CDM 470 | Course Introduction and Application Information

Course Name
Moving Images in a Digital Age
Code
Semester
Theory
(hour/week)
Application/Lab
(hour/week)
Local Credits
ECTS
CDM 470
Fall/Spring
3
0
3
4

Prerequisites
None
Course Language
English
Course Type
Elective
Course Level
First Cycle
Course Coordinator -
Course Lecturer(s)
Assistant(s) -
Course Objectives This class will examine the changes that occurred in the production and consumption of moving images in the process of digitization. In different weeks, we will focus on various forms of moving images, including Hollywood blockbusters, independent cinema, video installations, and documentaries with an objective to understand how digitization impacts them. We will analyze the cultural effects of novel forms of media, such as popular YouTube videos, which emerged as a result of digitization. We will also assess how digitization transforms audience engagement with moving images.
Course Description The students who succeeded in this course;
  • Understand how digitization changes the production and the audience interaction with moving images
  • Identify the specific effects of digitization on different forms of moving images.
  • Discern the ways in which audiences interact with varieties of digitized moving images and changes that occurred in audience consumption of media texts as a result of digitization.
  • Understand the connections between technological advance and the emergence of novel media forms and alternative media aesthetics.
  • Examine how digital media/motion pictures facilitates the construction of new global communities and global interaction.
  • Discuss how digitization impacts the formation and transformation of socio-cultural identities.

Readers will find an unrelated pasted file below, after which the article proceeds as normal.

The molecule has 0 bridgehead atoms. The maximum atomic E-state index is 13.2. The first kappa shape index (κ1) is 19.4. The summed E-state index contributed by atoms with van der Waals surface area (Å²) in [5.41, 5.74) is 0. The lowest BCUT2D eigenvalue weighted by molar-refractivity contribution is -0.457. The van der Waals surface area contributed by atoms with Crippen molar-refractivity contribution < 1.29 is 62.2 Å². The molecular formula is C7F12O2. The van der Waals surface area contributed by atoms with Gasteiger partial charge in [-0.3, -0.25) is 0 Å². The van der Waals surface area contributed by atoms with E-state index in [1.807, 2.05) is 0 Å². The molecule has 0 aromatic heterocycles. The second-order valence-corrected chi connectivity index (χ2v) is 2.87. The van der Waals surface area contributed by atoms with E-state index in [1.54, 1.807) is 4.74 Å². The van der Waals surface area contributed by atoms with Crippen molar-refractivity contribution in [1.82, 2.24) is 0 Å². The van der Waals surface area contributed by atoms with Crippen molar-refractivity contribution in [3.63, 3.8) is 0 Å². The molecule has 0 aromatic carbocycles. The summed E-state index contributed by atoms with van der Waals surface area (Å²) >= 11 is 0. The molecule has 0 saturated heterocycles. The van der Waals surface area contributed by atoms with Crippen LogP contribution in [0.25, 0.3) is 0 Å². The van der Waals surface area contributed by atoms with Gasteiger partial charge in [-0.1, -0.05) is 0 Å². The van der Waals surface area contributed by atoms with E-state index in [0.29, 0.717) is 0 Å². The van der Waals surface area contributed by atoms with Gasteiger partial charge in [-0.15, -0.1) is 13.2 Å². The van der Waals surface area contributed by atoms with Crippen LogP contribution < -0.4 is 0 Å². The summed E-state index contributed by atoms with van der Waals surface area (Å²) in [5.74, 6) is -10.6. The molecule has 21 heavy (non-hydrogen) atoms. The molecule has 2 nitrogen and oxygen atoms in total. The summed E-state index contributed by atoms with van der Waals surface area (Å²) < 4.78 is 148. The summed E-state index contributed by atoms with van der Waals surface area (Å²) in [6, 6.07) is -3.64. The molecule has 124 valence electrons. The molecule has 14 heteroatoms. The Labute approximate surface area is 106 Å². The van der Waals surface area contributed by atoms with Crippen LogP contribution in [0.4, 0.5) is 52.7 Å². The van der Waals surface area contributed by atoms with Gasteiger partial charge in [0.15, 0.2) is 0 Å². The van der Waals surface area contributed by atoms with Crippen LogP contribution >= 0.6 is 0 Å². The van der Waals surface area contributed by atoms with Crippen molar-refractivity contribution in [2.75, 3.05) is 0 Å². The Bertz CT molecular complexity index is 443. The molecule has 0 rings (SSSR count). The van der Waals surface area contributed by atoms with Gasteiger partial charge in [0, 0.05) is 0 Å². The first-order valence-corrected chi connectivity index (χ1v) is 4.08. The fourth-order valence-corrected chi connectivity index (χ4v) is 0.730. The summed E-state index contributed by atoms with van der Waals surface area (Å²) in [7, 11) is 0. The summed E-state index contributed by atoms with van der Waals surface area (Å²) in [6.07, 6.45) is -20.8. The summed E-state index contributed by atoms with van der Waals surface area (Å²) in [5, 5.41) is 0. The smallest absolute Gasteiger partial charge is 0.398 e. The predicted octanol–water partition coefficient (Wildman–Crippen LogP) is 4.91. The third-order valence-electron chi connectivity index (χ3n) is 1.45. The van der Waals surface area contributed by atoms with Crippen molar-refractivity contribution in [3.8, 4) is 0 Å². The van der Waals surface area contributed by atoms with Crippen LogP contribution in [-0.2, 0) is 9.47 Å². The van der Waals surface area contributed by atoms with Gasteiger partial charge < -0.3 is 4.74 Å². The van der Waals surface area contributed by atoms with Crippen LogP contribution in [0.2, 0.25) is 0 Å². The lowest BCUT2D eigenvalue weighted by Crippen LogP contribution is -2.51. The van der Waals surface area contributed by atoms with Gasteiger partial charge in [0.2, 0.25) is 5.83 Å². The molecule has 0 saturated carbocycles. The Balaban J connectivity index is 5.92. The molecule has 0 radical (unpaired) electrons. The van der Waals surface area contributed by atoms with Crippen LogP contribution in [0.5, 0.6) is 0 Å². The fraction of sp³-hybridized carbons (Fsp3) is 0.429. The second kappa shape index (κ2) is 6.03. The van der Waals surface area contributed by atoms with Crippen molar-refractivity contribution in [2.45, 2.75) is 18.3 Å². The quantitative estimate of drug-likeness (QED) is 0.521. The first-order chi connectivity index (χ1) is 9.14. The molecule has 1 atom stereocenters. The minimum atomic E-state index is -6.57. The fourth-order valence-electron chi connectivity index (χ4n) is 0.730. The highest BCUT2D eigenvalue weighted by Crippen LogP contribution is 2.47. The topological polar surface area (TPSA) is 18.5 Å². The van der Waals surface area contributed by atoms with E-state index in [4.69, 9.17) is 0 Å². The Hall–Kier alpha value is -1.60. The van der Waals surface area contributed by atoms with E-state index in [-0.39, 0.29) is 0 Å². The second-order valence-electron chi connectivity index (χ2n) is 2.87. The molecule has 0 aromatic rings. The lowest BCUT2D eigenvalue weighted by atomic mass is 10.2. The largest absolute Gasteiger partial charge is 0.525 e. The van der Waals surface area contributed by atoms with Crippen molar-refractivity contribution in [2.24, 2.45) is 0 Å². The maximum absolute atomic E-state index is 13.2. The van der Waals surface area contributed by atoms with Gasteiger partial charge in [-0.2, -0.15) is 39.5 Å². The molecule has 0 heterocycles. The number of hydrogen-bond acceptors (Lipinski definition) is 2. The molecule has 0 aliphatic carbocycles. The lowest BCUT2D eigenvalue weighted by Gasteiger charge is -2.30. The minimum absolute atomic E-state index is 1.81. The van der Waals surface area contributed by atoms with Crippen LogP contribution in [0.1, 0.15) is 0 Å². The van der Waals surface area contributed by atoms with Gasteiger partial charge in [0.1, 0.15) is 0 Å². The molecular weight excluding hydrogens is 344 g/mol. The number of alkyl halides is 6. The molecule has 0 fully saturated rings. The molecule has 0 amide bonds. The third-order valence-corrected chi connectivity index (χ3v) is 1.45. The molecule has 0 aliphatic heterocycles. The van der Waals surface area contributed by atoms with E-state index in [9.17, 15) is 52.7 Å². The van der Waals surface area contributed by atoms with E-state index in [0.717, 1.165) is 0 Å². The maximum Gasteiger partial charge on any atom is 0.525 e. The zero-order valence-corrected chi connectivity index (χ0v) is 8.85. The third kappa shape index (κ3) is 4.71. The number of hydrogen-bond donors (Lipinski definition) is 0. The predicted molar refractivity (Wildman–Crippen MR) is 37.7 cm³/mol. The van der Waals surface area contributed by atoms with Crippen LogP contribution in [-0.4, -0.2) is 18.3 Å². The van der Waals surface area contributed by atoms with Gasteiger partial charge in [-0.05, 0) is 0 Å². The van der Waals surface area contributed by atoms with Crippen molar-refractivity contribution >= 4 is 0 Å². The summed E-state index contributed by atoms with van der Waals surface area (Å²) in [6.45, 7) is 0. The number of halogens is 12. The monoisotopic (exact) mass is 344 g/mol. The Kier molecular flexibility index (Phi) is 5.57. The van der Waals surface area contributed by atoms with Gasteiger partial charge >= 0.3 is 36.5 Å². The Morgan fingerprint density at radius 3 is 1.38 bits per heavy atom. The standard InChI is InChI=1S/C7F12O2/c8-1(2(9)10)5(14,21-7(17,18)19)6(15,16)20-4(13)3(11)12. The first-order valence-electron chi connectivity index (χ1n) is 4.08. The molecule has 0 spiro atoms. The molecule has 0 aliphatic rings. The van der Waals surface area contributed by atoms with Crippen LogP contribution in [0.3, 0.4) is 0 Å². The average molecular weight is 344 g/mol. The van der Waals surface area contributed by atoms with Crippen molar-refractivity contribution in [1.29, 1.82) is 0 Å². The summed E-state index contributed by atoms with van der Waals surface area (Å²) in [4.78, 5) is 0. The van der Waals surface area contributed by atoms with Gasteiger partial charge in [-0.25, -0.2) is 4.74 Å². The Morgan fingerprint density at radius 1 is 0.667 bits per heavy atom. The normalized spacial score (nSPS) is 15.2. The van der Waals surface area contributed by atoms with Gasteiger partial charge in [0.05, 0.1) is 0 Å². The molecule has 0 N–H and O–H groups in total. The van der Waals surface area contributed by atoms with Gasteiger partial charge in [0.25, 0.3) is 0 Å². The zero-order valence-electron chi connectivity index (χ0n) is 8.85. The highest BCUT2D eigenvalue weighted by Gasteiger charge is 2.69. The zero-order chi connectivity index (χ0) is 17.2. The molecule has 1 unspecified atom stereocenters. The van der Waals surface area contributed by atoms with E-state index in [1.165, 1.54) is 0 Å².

Course Content This course analyzes the transformation of moving images through the process of digitization. We will examine how digitization impacts the production and audience use of motion pictures, as well as focusing on the construction of new socio-cultural identities in the global mediascape through digital moving images.

 



Course Category

Core Courses
Major Area Courses
X
Supportive Courses
Media and Management Skills Courses
Transferable Skill Courses

 

WEEKLY SUBJECTS AND RELATED PREPARATION STUDIES

Week Subjects Related Preparation
1 The Digital Cinema: Form and Content Grainge, P. (2018). Colouring the past: Pleasantville and the textuality of media memory. In Memory and popular film. Manchester University Press.
2 Postmodern Film Setka, S. (2015). Bastardized History: How Inglourious Basterds Breaks through American Screen Memory. Film & New Media, 3(1), 141-169.
3 Hyperlink Realism Krems, J. A., & Dunbar, R. I. (2013). Clique size and network characteristics in hyperlink cinema. Human Nature, 24(4), 414-429.
4 Digitization and Futurism Virginás, A. (2017). Gendered transmediation of the digital from S1m0ne to Ex Machina:‘visual pleasure’reloaded?. European Journal of English Studies, 21(3), 288-303.
5 Digital Documentaries and Digital Affects Gobel, A. (2019). Towards Affective Listening: Hearing Corporeal Memories in Cameraperson and Stories We Tell. The Ohio State University).
6 Intercultural Dialogues in Global Film Haidar, C. (2011). An Investigation into the Meaning of Locally Produced Entertainment Media to Lebanese Women.
7 Animation Prasch, T. (2008). Persepolis (2007). Film & History: An Interdisciplinary Journal of Film and Television Studies, 38(2), 80-82.
8 Smartphone Feature Films Eriksson, P. E., & Eriksson, Y. (2015). Syncretistic images: iPhone fiction filmmaking and its cognitive ramifications. Digital Creativity, 26(2), 138-153.
9 Genre and Gender in Digital Features Taubin, A. (2019). The Highest Stakes. Film Comment, 55(4), 60-62.
10 Musicals and Digital Imageries Sticchi, F. (2018). Inside the “Mind” of Llewyn Davis: Embodying a Melancholic Vision of the World. Quarterly Review of Film and Video, 35(2), 137-152.